UPCOMING EVENT: Bass Fishing League - 2016 - Lake Okeechobee

Haynes clobbers 27+, wins again

Randy Haynes' wife and children were on hand to watch him win his fourth Rayovac FLW Series title.

Bass fishing is supposed to be unpredictable. Each tournament is supposed to be anyone's to win. And when it's a ledge-fishing shoot-out, modern electronics supposedly have leveled the playing field.

Yet, when Randy Haynes enters a tournament on the Tennessee River chain in summer, the results have gotten downright predictable.

This afternoon at the Country Chevrolet dealership parking lot in Benton, Ky., Mark Rose, Jason Lambert and Barry Wilson all brought more than 24 pounds to the scales in a final-day slugfest at the Rayovac FLW Series Central Division tournament on Kentucky Lake. Each probably felt like he had a strong shot at walking away the champion, and statistically they all did. The field was only separated by about 4 pounds to start the day. But, on days when everyone in the field has a stellar outing, it seems like Haynes is still just a little bit better. It almost feels like it's not even fair.

Haynes strung together a three-day series of limits that went 25-01, 22-10 and 27-10 to take the champion's trophy by a margin of 1 pound, 14 ounces. His three-day total was 75 pounds, 5 ounces.

Randy Haynes began his day at the south end of Kentucky Lake, but with just one keeper in the box, made a move within the first hour and headed back up to the north end.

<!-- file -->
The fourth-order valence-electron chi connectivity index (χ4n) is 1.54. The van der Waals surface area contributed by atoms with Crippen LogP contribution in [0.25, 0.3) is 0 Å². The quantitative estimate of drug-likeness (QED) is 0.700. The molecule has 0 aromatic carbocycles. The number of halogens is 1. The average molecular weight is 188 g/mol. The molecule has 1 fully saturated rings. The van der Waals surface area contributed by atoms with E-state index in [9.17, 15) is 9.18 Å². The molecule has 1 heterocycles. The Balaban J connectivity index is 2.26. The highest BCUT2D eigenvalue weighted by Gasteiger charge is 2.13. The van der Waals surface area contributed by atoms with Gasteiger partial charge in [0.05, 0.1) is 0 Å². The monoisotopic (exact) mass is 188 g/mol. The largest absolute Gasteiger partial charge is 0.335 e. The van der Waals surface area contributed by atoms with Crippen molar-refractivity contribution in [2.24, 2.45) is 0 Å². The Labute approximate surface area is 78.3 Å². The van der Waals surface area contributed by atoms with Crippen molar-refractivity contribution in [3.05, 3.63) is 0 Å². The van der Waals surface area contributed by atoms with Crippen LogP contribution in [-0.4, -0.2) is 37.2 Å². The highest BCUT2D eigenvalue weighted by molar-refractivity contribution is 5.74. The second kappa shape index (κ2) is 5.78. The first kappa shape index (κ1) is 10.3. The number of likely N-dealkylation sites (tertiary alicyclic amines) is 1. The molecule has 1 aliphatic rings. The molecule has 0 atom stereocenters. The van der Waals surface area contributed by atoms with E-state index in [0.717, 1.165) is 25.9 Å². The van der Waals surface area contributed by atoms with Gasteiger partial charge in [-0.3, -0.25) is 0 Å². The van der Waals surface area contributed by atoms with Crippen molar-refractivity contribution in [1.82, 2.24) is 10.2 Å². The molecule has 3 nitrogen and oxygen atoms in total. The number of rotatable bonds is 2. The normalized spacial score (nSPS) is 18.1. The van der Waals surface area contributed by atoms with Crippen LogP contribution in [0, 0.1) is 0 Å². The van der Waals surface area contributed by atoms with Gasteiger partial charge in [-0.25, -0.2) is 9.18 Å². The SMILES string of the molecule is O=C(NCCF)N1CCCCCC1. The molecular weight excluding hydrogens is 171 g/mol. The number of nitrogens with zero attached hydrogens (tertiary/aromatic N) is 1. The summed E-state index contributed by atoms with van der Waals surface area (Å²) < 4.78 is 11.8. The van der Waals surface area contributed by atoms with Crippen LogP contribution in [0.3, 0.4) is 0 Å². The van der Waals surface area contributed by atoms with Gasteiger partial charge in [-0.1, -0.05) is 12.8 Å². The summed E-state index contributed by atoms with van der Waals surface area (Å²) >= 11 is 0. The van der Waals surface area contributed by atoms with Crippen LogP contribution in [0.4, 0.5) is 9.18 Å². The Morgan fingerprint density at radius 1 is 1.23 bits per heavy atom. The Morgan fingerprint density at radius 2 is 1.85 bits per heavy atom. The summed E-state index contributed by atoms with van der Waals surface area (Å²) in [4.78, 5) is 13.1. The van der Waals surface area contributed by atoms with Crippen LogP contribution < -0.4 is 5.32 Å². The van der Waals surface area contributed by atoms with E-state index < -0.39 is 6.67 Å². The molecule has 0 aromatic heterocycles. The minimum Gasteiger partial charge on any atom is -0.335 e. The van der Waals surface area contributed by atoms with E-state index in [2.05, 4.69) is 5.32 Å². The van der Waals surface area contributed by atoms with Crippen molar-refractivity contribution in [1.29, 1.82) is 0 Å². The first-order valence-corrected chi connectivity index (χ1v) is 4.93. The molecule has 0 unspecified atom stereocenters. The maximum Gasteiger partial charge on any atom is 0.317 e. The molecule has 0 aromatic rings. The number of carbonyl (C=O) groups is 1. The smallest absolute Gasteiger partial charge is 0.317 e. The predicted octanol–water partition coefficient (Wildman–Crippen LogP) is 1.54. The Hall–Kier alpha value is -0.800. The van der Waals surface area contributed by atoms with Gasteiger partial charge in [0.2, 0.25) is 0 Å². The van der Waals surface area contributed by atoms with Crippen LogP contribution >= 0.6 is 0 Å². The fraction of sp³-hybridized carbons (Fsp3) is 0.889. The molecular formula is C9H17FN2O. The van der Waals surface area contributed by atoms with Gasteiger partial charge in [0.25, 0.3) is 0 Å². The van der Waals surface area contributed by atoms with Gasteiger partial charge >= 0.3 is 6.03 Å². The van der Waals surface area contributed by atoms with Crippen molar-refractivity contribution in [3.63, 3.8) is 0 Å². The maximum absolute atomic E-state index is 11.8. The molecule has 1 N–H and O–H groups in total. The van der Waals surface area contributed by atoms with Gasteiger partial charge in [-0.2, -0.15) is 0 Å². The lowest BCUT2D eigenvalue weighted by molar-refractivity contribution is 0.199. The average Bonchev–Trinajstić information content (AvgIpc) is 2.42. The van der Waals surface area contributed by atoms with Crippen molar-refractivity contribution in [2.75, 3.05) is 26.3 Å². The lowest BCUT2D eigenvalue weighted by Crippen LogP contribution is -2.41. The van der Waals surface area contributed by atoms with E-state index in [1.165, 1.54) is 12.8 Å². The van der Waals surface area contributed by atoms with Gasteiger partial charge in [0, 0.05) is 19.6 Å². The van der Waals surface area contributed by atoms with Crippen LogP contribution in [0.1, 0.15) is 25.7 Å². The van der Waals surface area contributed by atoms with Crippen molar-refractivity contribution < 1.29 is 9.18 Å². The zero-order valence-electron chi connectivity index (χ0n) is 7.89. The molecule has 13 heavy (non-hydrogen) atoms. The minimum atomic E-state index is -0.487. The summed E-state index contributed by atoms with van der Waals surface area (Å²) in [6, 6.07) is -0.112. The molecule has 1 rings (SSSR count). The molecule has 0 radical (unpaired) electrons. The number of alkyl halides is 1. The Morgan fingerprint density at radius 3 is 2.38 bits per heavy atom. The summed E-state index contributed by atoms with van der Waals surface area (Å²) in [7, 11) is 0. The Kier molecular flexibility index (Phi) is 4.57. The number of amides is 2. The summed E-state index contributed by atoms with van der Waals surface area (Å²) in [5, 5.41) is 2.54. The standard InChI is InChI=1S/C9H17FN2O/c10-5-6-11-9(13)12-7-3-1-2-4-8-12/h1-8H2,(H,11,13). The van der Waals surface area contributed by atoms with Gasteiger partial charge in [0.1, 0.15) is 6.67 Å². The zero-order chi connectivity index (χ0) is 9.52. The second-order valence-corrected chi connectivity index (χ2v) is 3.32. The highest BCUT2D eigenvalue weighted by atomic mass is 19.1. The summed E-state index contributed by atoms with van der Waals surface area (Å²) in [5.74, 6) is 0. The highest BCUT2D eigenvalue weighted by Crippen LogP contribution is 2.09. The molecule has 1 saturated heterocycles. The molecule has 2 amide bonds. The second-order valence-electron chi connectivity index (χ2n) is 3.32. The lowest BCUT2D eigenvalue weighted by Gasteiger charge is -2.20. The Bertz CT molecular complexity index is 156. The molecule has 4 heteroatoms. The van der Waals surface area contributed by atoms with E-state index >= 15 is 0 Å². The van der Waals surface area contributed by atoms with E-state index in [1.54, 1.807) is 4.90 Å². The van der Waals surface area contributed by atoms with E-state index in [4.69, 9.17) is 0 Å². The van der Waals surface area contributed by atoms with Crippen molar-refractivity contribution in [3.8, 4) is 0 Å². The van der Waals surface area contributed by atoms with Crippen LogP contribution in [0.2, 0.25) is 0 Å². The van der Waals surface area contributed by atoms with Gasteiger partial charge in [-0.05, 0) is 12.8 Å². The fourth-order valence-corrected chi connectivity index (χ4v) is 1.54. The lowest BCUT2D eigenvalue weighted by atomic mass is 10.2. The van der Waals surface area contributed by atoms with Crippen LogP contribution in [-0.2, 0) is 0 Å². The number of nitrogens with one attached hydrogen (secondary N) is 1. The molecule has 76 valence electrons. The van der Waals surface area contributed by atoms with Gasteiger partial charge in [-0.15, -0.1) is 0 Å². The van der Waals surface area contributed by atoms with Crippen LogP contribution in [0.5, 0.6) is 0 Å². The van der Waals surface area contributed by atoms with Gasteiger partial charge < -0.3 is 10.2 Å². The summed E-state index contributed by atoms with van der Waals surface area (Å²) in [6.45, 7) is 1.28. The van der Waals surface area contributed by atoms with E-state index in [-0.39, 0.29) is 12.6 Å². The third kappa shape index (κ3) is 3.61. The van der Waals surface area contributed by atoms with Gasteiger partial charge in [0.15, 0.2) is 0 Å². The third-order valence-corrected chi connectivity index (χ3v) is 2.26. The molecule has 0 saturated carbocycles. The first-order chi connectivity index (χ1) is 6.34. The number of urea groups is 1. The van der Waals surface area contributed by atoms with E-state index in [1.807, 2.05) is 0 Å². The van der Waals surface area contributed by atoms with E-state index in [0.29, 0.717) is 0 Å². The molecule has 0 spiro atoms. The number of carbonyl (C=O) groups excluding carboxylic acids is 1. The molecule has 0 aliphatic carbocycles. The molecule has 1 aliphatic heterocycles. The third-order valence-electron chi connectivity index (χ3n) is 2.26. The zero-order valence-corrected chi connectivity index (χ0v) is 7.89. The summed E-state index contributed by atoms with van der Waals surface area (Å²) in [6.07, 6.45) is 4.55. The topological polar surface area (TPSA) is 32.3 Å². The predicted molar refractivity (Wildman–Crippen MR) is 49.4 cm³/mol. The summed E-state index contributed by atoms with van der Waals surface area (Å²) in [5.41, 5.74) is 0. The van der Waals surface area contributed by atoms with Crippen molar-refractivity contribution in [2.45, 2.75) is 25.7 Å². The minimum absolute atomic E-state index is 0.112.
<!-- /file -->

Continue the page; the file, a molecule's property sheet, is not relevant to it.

The Counce, Tenn., pro made a big game plan change today that proved to be the clincher.

"I went south the first two days, and I had a couple good places there," Haynes says. "It was getting beat up. Today, I went south first thing and caught a few small keepers that I just threw back, and I had only one fish in the livewell after 30 or 40 minutes."

At that point, Haynes decided to pull the plug in Paris, point his Ranger to the north and head back to the lower end.

"I had some places I was saving, but I had to run south this morning just to not look back," he says. "In practice I felt like Paris was where it was going to be won. The fish were thicker and fatter, which is typical of grass fish. But at yesterday's weigh-in, as soon as I saw some of the fish that those guys fishing up north were weighing, and that they were fatter and healthier, I knew what I had to do."

Haynes had game-planned perfectly. He'd saved a handful of key spots up at the north end, and he had about 40 schools total that he was able to fish today to put together the tournament's largest stringer.

He relied on a handful of lures this week, but the key to the strategy was rotating through them in careful order. He started with a Strike King 10XD crankbait, then followed that up with a prototype Profound Outdoors Z-Boss 20 crankbait, which Haynes says is a more subtle lure. The subdued action helped him catch fish "behind" the 10XD. Once the crankbait action slowed, he followed up with a swimbait and a jig.

A Strike King 10XD, Profound Outdoors Z-Boss 20 crankbait and a football jig were Randy Haynes

"It was unreal this week. The first day, I had 25 pounds and caught two more limits of 20 pounds that I threw back," Haynes says. "The second day was a bit tougher. Today, I threw back about seven 4-pounders."

Haynes found schools all over the lake. His Paris schools were in about 12 feet of water. Up north, he fished deeper, in 21 to 28 feet.

All week long, he was impressed by the sportsmanship of other anglers on the water, including the 300 or so fishing another major tournament out of Paris. According to Haynes, when he'd pull up to a spot, boaters in the other tournament would wave him in then give him plenty of space to work. That was critical to getting on "the juice" of each spot.

To prep for this event, Haynes came down about a week and a half early. All he did from 7 a.m. to 8 p.m. every day was graph ledges.